Perth Casino Inspector Questioned About Mystery Report

The Perth Casino Royal Commission has questioned a retired bureaucrat about why his name was on a report he did not write, but which paved the way for changes at the gaming and liquor agency.


According to the ABC, the WA Gaming and Wagering Commission (GWC) study proposed that a pre-approval requirement for junket operators be abolished and that the watchdog took additional efforts to eliminate all junket regulation at Crown Perth.


On Wednesday, Nick Toyne told the Perth Casino Royal Commission that he was angry that his name appeared on a report that he did not write. He testified that he didn’t know of the report or its contents until March of this year.


In Western Australia, the GWC regulates 54 different venues. The gaming and liquor watchdog made modifications as a result of Toyne’s investigation, which meant junket operators didn’t have to verify their good character, financial standing, or show records regarding their criminal backgrounds from other jurisdictions.


Toyne declined to voice his concerns about the change with his superiors, despite the fact that he stated that he did not agree with the GWC’s decision to remove the restrictions since he believed that police should be involved in assessing junket operations.


Despite his stance on the matter, the ex-casino inspector went on to claim that if he had written the agenda document on junket restrictions, he would have written something similar nonetheless since ‘it was fairly evident the [director-general] wanted the junket regulations overturned.’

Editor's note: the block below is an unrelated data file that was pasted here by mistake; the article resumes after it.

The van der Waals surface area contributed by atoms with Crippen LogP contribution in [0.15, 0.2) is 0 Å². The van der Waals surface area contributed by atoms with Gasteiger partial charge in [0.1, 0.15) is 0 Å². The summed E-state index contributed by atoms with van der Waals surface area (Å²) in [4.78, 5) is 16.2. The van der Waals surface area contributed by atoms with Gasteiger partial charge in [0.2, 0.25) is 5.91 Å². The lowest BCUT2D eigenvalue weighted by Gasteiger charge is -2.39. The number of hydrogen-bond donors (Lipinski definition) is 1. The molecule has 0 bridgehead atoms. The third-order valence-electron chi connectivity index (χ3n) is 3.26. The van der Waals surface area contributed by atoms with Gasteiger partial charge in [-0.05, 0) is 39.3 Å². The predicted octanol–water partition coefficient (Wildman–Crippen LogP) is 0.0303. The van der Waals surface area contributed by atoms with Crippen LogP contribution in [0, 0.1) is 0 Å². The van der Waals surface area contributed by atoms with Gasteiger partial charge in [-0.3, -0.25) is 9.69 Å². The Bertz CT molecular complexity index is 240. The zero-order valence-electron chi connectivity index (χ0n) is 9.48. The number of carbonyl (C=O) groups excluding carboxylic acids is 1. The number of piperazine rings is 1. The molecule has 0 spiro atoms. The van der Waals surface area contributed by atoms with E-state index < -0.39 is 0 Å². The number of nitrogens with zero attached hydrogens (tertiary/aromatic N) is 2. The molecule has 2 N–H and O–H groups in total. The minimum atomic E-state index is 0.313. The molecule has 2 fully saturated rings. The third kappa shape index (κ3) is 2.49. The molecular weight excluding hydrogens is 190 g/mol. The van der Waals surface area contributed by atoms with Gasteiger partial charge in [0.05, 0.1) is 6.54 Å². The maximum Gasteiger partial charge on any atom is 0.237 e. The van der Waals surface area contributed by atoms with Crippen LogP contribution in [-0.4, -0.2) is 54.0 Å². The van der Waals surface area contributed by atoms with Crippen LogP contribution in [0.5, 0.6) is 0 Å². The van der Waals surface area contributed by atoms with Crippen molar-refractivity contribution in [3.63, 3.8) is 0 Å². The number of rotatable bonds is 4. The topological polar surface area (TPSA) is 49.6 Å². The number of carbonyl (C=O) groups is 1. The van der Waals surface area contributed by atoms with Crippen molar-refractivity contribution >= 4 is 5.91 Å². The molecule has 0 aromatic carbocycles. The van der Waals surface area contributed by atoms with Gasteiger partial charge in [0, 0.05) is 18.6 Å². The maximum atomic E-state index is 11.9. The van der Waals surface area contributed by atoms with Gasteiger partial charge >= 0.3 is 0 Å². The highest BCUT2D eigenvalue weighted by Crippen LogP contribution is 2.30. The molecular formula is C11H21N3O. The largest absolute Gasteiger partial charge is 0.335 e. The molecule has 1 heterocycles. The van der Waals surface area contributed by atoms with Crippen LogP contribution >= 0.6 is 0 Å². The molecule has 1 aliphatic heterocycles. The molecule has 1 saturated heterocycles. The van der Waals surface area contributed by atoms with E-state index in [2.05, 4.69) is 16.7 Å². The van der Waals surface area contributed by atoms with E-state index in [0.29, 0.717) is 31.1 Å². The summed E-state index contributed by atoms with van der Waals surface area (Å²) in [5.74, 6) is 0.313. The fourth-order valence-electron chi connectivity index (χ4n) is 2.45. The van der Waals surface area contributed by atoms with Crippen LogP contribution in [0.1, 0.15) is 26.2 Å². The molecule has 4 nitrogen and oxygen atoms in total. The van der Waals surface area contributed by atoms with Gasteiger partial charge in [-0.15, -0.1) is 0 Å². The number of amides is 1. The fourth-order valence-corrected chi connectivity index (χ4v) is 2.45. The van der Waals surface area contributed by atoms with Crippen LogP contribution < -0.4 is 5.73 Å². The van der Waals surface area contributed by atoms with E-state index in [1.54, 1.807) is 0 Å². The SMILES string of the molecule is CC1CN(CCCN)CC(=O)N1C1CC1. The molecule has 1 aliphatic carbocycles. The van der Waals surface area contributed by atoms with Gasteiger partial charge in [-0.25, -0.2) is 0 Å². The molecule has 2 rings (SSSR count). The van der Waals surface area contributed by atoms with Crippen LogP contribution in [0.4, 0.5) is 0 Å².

Toyne told the Commission that he was on sick leave from mid-January to early-March 2010 and that he didn’t have a relationship with his previous employer that allowed him to inquire about why junket authorization had been eliminated by the time he returned to work.


Toyne, who married a casino employee while serving as a GWC inspector, said the connection was verbally declared. In retrospect, he believes he should not have worked for a casino watchdog while married to someone who worked there.


The royal commission has also dealt with issues of conflict of interest involving the GWC and Crown Casino, including a number of inspectors married to casino employees.

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